Nick Wildgoose, Global Supply Chain Product Leader at Zurich Insurance Group, commented: “Top level management support is fundamental to driving improvement in supply chain resilience; I have witnessed the significant disruption cost reductions that have been achieved by companies that are proactive in this area. This should be regarded as business change programme in the context of driving value through Supplier Relationship Management” and becoming the customer of choice for your strategic suppliers to improve your business performance.”
Now into its sixth year, the BCI Annual Supply Chain Resilience Survey has established itself as an important vehicle to highlight and inform organisations of the importance of supply chain resilience and the key role it plays in achieving overall organisational resilience in today’s volatile global economic climate. The outcomes of previous surveys have provided organisations with critical insights and valuable information to support the development of appropriate strategic responses and approaches to mitigate the impact and consequences of disruptions within their supply chains.
For further information on this or the BCI, please contact the BCI Senior Communications Manager – Andrew Scott – at firstname.lastname@example.org / 0118 947 8241 / 07800 552240.
- Download a full copy of the report by clicking here.
- Note to the online survey: 525 respondents were from 71 countries working in 14 SIC industry sectors. The majority of respondents were from outside the UK.
- A major survey from State of Flux the “2014 Global Supplier Relationship Management Research Report” will be published on the 6 November which reinforces the importance of this area as part of overall business performance.
About the Business Continuity Institute
Based in Caversham, United Kingdom, the Business Continuity Institute (BCI) was established in 1994 and seeks to promote a more resilient world and to assist organisations in preparing for and surviving minor and large-scale man-made and natural disasters. The Institute enables members to obtain guidance and support from their fellow practitioners, as well as offers professional training and certification programmes to disseminate and validate the highest standards of competence and ethics. It has over 8,000 members in more than 100 countries, who are active in an estimated 2,500 organisations in private, public and third sectors. Further information about the BCI is available at www.thebci.org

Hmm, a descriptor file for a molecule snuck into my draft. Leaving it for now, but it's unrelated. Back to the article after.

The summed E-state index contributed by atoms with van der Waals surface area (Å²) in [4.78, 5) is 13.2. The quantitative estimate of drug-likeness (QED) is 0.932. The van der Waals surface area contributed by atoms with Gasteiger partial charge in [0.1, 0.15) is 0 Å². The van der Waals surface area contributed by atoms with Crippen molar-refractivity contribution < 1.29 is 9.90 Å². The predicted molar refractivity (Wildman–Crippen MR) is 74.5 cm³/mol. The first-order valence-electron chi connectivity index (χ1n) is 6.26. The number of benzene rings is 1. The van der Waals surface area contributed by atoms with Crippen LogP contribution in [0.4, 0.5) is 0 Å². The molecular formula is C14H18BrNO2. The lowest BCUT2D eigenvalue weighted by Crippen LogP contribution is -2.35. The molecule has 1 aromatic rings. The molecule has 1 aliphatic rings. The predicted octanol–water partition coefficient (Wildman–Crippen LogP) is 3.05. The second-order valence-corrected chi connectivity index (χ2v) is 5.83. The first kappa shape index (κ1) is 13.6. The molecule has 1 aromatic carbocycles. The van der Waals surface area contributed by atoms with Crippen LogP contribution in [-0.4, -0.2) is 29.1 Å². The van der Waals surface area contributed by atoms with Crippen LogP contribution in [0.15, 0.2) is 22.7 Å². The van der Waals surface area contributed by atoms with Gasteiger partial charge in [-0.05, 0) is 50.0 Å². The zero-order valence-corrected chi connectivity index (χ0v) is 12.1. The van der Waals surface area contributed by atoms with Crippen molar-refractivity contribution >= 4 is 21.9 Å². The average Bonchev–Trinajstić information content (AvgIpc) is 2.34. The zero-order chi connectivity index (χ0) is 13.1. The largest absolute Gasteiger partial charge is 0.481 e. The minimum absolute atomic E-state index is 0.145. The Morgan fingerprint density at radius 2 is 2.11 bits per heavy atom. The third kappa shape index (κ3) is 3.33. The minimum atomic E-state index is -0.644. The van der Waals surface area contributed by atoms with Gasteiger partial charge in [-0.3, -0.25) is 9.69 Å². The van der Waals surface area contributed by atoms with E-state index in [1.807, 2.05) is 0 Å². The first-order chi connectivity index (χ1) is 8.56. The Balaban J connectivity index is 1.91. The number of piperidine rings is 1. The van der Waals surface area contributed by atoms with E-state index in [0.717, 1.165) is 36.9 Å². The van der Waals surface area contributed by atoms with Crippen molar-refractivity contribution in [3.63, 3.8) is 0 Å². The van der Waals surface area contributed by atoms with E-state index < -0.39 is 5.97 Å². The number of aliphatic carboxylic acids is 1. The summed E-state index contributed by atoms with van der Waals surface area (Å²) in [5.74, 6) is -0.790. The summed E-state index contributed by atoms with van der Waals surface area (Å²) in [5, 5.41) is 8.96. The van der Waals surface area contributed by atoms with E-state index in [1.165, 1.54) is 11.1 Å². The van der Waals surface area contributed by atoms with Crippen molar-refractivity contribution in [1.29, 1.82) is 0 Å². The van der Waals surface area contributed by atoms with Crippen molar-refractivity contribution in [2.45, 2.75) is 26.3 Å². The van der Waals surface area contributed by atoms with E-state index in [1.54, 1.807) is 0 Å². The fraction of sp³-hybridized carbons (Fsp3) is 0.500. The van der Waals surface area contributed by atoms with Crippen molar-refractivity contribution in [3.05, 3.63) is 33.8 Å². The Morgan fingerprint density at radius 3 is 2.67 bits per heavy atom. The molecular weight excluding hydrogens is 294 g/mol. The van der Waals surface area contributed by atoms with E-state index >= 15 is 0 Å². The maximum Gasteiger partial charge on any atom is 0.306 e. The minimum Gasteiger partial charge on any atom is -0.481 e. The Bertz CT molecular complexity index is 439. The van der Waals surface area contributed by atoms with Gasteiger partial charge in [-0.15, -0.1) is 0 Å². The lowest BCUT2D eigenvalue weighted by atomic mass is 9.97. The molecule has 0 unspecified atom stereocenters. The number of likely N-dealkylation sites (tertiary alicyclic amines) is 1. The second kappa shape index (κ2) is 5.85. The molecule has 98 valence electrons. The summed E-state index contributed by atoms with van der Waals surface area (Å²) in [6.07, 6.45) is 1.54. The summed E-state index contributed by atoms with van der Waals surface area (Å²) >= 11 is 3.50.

About Zurich Insurance Group
Zurich Insurance Group (Zurich) is a leading multi-line insurer that serves its customers in global and local markets. With more than 55,000 employees, it provides a wide range of general insurance and life insurance products and services. Zurich’s customers include individuals, small businesses, and mid-sized and large companies, including multinational corporations, in more than 170 countries. The Group is headquartered in Zurich, Switzerland, where it was founded in 1872. The holding company, Zurich Insurance Group Ltd (ZURN), is listed on the SIX Swiss Exchange and has a level I American Depositary Receipt (ZURVY) program, which is traded over-the-counter on OTCQX. Further information about Zurich is available at www.zurich.com
Based in Caversham, United Kingdom, the Business Continuity Institute (BCI) was established in 1994 to promote the art and science of business continuity worldwide and to assist organizations in preparing for and surviving minor and large-scale man-made and natural disasters. The Institute enables members to obtain guidance and support from their fellow practitioners and offers professional training and certification programmes to disseminate and validate the highest standards of competence and ethics. It has circa 8,000 members in more than 100 countries, who are active in an estimated 3,000 organizations in private, public and third sectors.